Hanging on the wall in our laundry room at home is a tool or appliance that is not used much anymore. It is a simple tool that doesn't have any gears, wires, batteries or computer chips. It is environmentally friendly because it doesn't use electricity or fossil fuel. Sounds like a good appliance and one that should be used more - maybe.
Let's take a closer look at this appliance. It is called a "wash" or some say "scrub" board. Yes, it does take energy - human energy and lots of good old "elbow grease." Now you know why it isn't used much today. Some are still used in the Amish communities, but the rest of us tend to find other ways to wash clothes.
Betty keeps ours hanging above her automatic washer to remind her that we have a lot to be thankful for these days. Now she doesn't have to get a tub of hot water, a bar of good soap to rub on the clothes and rub them up and down on the washboard until they are clean, then rinse them.
Instead, she can open her washer, start the water, add soap and bleach or other cleaners, put in her clothes, shut the lid and go fix lunch or what ever else she wants to do. When the timer rings, she takes them out and pops them in the dryer.
That's a far cry from using the washboard with hand labor, rinsing by hand, squeezing the clothes as dry as possible and hanging them on the outside line. Or maybe on some kind of rack behind the cook stove when the temperature approaches zero and the winter winds blow fiercely. I'm told those wooden clothes pins don't go on the line easily when cold hands are trying to hang clothes outside.
Washboards have a long history. Even before they were used, American Indians and early settlers would go down to the river, soak their laundry and beat it on the rocks to get it clean. History says some found rough stones to rub their clothes on to help get the dirt out.
When washboards were first invented is subject to question. The late 1700s seem to be the time when boards that resemble those of today started to appear. They were widely used during the 1800s and into the early 1900s.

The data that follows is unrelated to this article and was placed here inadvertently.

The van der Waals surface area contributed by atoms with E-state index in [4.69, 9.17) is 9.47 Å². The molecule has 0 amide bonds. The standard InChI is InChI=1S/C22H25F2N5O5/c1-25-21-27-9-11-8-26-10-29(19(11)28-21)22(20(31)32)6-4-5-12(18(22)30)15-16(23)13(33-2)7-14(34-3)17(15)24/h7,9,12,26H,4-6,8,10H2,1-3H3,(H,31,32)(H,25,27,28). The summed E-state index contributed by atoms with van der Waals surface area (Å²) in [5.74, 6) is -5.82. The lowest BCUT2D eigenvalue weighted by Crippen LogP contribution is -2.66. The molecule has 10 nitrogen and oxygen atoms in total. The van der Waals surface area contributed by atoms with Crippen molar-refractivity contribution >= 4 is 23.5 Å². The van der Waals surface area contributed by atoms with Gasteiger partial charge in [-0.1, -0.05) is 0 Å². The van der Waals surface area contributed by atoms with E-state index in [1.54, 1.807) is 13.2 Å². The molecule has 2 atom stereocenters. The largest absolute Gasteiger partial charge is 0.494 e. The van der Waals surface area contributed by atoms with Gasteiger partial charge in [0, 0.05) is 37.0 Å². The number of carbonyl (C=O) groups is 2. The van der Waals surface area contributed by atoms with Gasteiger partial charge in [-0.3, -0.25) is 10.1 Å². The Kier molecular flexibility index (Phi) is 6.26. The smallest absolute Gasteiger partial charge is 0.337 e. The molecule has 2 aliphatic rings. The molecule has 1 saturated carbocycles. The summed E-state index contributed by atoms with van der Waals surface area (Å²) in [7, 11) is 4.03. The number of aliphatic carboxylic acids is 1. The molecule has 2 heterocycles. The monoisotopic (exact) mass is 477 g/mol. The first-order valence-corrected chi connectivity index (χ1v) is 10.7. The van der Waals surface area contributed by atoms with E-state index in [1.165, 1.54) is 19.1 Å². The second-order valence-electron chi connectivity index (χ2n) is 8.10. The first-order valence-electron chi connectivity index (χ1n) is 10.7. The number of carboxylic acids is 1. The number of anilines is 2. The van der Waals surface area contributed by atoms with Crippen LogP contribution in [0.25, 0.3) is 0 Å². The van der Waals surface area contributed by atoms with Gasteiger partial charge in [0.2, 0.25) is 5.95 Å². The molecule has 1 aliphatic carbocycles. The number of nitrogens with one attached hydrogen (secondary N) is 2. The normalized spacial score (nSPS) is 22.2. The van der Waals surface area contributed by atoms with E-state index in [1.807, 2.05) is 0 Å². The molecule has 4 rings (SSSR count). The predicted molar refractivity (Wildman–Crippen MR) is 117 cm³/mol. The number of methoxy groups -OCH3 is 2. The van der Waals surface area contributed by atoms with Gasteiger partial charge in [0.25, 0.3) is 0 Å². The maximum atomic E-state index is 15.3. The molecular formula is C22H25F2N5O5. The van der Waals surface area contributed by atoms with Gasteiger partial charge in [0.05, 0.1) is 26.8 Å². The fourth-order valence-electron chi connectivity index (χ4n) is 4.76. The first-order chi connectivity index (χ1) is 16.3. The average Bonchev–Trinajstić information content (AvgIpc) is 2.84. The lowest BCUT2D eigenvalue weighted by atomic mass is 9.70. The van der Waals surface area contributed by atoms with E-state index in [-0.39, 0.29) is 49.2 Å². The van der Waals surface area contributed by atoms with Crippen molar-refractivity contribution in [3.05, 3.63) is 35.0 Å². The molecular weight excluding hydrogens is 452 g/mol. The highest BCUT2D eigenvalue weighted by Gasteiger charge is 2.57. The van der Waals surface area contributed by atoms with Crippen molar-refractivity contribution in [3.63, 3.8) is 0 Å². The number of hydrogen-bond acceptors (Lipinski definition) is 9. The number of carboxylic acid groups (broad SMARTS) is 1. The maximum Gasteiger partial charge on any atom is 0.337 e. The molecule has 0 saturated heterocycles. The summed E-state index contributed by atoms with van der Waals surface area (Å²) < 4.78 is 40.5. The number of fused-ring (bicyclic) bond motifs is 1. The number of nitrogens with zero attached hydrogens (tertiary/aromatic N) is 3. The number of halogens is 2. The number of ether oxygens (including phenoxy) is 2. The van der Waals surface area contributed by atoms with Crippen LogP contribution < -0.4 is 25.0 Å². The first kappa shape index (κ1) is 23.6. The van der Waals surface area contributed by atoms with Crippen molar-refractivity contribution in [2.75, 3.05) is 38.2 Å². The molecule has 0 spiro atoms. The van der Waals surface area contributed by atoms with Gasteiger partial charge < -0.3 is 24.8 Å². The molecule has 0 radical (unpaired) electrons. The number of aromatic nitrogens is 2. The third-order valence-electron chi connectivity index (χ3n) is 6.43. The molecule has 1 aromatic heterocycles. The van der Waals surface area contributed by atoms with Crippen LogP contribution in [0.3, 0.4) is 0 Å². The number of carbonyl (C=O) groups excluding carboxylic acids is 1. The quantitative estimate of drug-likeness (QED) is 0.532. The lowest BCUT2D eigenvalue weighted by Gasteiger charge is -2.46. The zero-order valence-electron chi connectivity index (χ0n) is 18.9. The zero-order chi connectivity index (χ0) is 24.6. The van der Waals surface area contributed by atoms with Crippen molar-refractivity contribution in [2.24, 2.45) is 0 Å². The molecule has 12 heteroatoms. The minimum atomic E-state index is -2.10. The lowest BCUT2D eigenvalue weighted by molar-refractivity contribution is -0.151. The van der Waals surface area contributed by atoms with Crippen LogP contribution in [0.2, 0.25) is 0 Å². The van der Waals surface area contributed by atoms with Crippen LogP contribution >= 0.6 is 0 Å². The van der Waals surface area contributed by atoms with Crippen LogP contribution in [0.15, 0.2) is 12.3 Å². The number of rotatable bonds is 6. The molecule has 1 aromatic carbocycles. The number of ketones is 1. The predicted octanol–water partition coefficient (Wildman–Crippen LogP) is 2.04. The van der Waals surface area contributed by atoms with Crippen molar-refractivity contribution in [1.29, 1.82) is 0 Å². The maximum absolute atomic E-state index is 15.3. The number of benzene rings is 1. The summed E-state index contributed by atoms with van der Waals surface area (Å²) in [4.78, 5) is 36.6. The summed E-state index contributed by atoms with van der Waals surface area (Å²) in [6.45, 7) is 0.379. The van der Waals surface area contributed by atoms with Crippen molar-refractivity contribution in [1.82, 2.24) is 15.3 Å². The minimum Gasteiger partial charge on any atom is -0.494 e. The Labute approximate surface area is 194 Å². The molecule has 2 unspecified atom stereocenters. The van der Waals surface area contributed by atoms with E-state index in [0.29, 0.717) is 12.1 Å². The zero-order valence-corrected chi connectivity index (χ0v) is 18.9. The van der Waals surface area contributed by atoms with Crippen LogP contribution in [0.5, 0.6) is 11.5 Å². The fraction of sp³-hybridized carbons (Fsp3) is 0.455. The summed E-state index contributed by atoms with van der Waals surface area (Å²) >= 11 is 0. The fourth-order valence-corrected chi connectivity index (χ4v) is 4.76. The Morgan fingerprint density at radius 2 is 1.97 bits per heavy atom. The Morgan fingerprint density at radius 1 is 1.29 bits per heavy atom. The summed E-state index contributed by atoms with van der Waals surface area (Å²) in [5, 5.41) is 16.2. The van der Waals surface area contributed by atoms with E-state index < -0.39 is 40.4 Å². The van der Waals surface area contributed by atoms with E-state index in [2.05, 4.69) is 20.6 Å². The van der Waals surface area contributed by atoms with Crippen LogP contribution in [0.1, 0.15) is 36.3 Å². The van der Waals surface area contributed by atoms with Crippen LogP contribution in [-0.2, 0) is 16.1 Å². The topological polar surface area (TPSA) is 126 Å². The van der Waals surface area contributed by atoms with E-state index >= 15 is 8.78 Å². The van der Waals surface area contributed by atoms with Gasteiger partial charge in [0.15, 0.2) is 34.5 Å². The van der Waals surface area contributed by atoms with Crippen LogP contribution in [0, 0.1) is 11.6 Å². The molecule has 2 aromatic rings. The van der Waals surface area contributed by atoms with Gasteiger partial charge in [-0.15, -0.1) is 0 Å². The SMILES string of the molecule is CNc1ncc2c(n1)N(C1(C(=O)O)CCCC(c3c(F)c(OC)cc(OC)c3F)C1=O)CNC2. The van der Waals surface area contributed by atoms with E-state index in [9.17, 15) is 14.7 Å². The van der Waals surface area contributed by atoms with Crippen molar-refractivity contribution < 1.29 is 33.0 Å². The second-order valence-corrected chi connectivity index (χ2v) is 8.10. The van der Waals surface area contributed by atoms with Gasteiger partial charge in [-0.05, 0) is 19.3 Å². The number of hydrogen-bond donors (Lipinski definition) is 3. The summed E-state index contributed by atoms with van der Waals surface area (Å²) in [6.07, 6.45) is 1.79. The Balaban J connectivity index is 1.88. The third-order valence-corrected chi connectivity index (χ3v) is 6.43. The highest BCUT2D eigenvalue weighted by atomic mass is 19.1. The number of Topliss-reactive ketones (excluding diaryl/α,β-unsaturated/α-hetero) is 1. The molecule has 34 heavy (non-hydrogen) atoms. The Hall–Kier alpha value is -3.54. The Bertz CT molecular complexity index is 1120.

Being the ingenious people we are, we constantly look for ways to save labor. Washers with wooden tubs and hand operated agitators and wringers to squeeze the water out gradually came into use. From then on, washing machines continued to be improved and have developed into the modern, easy-to-use machines of today. We don't know what may be invented next.
Betty says that, being the oldest of seven children in her family, she remembers using both a washboard and a hand operated wringer.
You can still buy washboards today, should you want one. While a few are still being used to wash clothes, most make interesting decorations to remind us of the past. Some get made into coffee tables or magazine racks.
One company in the United States still makes quality washboards. It is the Columbus Washboard Company in Logan, Ohio. They started in 1883 in a back room and have grown over the years into making a variety of kinds of washboards. You can get them in brass, stainless steel, glass, spiral metal and galvanized metal. Even with a simple washboard you have choices.
Prices vary from about $10 to $26 depending on what you want. Special wording is also available on the sides and top.
Then, if you are musically inclined, you can buy Uncle Willie's Musical Washboard. That one will run you about $85, but just think about joining a band with your musical washboard. Great fun!
My information about these washboards came from the Columbus Washboard's Web page. Check it out some time.
They say cheaper, imported boards are available but don't match the quality of those made right here in Ohio.
So maybe you should find and old washboard at a flea market or antique shop or buy a new one. Then hang it in your laundry room just to remind you how fortunate we are.
Parker is retired from The Ohio State University and an independent writer for the Tribune.